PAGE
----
Oracle shifts database support goalposts

Oracle shifts database support goalposts

Big Red have updated the maintenance and support across their relational database family – but what are the implications?

Published on 28th June 2023

Earlier in June, Oracle downgraded all its older relational database releases prior to version 19c to Sustaining Support status.

According to third-party support provider Rimini Street, Sustaining Support offers a limited scope of support, which may not be sufficient for a production environment. Rimini Street claimed the price to customers of Sustaining Support is the same as the full Oracle Premier Support.

Premier Support is Oracle’s top tier of support and includes patches, security, legislative changes, bug fixes and access to My Oracle Support. The next level down, Extended Support, runs for a further two to three years after Premier Support ends.

Figures from Support Revolution show that Premier Support contracts include an 8% price rise each year, on top of the 22% of the original contract value customers have to pay for this level of support. Extended Support offers the same benefits of Premier Support but costs 10% more in the first year, then an additional 20% in years two and three, as well as the annual 8% price rise. Sustaining Support provides major product updates for the product release the customer uses and technical support, but no security updates or patches. The cost of Sustaining Support also increases by 8% a year.

The figures from Support Revolution show that a customer running a £3.65m Oracle 19c database installation would end up paying almost £8m in support fees to keep the database running for 10 years.

In its latest Magic Quadrant for cloud database management systems research, Gartner reported that the Oracle Autonomous Database offers the price and predictability of a resource-based model with the automatic scalability of a consumption-based model. Gartner said that although Oracle offers a credit for on-premise support costs based on the amount of cloud spend, which may have cost benefits, the company has a reputation for tough licensing terms and negotiation techniques.

“The perceptions created by these practices linger, resulting in the perception that Oracle’s cloud offerings will be more expensive than others,” the Gartner report stated.

Looking at the changes Oracle has made to the long-term support of its database products, Rimini Street said it appears to be trying to pressure Oracle Database licensees to upgrade to the latest Oracle Database releases that qualify for Oracle Premier Support.

To keep databases running and patched, Oracle said it recommends customers upgrade to 19c, which is the Long Term release. This has a support end date of 30 April 2027 if customers pay for Extended Support, otherwise it will be supported until 30 April 2025.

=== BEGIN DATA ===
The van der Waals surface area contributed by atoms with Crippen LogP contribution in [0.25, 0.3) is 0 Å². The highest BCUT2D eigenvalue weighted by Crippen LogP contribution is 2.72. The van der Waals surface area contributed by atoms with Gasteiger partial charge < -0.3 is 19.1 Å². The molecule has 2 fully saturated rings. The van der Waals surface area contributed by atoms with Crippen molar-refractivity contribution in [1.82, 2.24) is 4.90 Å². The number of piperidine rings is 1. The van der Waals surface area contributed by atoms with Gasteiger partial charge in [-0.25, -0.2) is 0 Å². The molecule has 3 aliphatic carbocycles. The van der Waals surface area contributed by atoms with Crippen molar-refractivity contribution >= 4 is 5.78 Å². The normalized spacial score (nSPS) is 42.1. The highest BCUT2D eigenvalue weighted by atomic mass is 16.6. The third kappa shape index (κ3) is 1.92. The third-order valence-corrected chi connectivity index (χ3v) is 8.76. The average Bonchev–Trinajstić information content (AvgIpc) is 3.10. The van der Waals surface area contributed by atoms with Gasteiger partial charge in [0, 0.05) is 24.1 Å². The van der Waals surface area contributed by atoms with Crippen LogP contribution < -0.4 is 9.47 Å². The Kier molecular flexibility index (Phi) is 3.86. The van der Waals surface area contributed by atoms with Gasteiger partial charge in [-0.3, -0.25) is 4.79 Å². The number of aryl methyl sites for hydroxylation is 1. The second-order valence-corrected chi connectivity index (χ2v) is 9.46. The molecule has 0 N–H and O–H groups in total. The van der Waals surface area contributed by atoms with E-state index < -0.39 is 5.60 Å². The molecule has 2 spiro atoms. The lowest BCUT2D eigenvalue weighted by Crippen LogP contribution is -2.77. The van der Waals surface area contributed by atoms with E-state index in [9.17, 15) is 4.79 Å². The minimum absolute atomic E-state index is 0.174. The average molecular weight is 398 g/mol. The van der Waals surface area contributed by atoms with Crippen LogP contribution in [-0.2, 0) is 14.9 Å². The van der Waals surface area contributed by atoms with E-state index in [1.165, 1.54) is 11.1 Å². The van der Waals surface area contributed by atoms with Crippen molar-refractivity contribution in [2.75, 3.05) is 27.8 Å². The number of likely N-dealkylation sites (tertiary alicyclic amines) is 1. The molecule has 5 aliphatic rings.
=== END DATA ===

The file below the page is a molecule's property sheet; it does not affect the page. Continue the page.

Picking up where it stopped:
“If you are currently running 11.2.x/12.1.x, you will need to upgrade to the Terminal release for the database release you are running and then continue the upgrade process to 19c,” the Oracle note stated.

In other words, Oracle requires customers moving from an older version of the database to the latest release to buy each and every upgrade until their system reaches the current release level.

Unfortunately, as Rimini Street CEO Seth Ravin pointed out, this is an extremely costly and disruptive exercise. “There is no appetite to start a project to update a database if it does not have to be updated. It’s not a high priority unless there’s a specific reason and a return on investment for making that change.”

Having spoken to a number of major enterprises that often have hundreds or thousands of instances of Oracle Database, and usually run many different versions, Ravin said, for most, “the reason for not migrating to the latest version is cost”. Not only do IT departments have to find the budget to pay the licence fee, but there is also the additional work required to migrate the database system. “It can take years, and the return on that investment just is not strong enough,” he added.

Ravin described the IT industry as acting as a cartel to get customers to upgrade. “The vendor decides that they only want to service the latest version and they force customers into potentially hundreds of millions of dollars worth of IT project,” he said, adding that such upgrades feed the industry. “If the customer’s not doing something new, nobody’s making money.”

Third-party support does offer an opportunity for some organisations to escape the upgrade cycle. Companies such as Rimini Street and Support Revolution would say their software maintenance contracts offer significant savings over Oracle. But the bigger savings may arise as IT departments start to limit the size of their Oracle footprint.

New projects can be ring-fenced, like a greenfield site, to enable them to be developed using an entirely different database management system. For large, complex, enterprise systems that cannot be migrated away from Oracle, third-party support allows IT departments to avoid having to pay to upgrade to the latest version to obtain Premier Support. When they are finally ready to upgrade, they then negotiate a brand new Oracle contract.

Like many in the IT industry, Ravin would hope customers spend the bulk of their IT budget on innovation that drives business outcomes. However, far too much is being spent on keeping existing systems running. This is where Rimini Street sees its role.

For Ravin, too many people confuse mission-critical systems – such as like Oracle Database, which is often the system of record for enterprise applications – with strategic IT. While a CIO has a good chance to get funding for strategic IT projects that power innovation or drive efficiencies across the business, not many will win out in an argument over funding an upgrade.


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